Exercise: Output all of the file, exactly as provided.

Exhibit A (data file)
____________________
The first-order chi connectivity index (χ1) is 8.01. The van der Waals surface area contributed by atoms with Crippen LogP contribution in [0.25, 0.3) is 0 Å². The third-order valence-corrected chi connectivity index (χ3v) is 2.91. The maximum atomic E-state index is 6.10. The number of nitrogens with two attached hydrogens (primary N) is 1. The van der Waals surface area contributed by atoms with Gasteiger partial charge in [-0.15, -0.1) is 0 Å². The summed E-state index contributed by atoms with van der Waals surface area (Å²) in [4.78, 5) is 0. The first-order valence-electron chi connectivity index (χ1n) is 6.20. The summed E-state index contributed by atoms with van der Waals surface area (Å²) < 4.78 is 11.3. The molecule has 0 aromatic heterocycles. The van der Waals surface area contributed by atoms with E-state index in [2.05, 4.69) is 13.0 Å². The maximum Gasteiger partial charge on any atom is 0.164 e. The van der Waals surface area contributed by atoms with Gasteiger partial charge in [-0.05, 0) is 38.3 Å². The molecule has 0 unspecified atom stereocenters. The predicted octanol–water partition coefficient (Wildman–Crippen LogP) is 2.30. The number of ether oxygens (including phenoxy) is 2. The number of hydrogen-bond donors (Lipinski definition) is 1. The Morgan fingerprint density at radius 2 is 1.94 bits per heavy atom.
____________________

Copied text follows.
The first-order chi connectivity index (χ1) is 8.01. The van der Waals surface area contributed by atoms with Crippen LogP contribution in [0.25, 0.3) is 0 Å². The third-order valence-corrected chi connectivity index (χ3v) is 2.91. The maximum atomic E-state index is 6.10. The number of nitrogens with two attached hydrogens (primary N) is 1. The van der Waals surface area contributed by atoms with Gasteiger partial charge in [-0.15, -0.1) is 0 Å². The summed E-state index contributed by atoms with van der Waals surface area (Å²) in [4.78, 5) is 0. The first-order valence-electron chi connectivity index (χ1n) is 6.20. The summed E-state index contributed by atoms with van der Waals surface area (Å²) < 4.78 is 11.3. The molecule has 0 aromatic heterocycles. The van der Waals surface area contributed by atoms with E-state index in [2.05, 4.69) is 13.0 Å². The maximum Gasteiger partial charge on any atom is 0.164 e. The van der Waals surface area contributed by atoms with Gasteiger partial charge in [-0.05, 0) is 38.3 Å². The molecule has 0 unspecified atom stereocenters. The predicted octanol–water partition coefficient (Wildman–Crippen LogP) is 2.30. The number of ether oxygens (including phenoxy) is 2. The number of hydrogen-bond donors (Lipinski definition) is 1. The Morgan fingerprint density at radius 2 is 1.94 bits per heavy atom.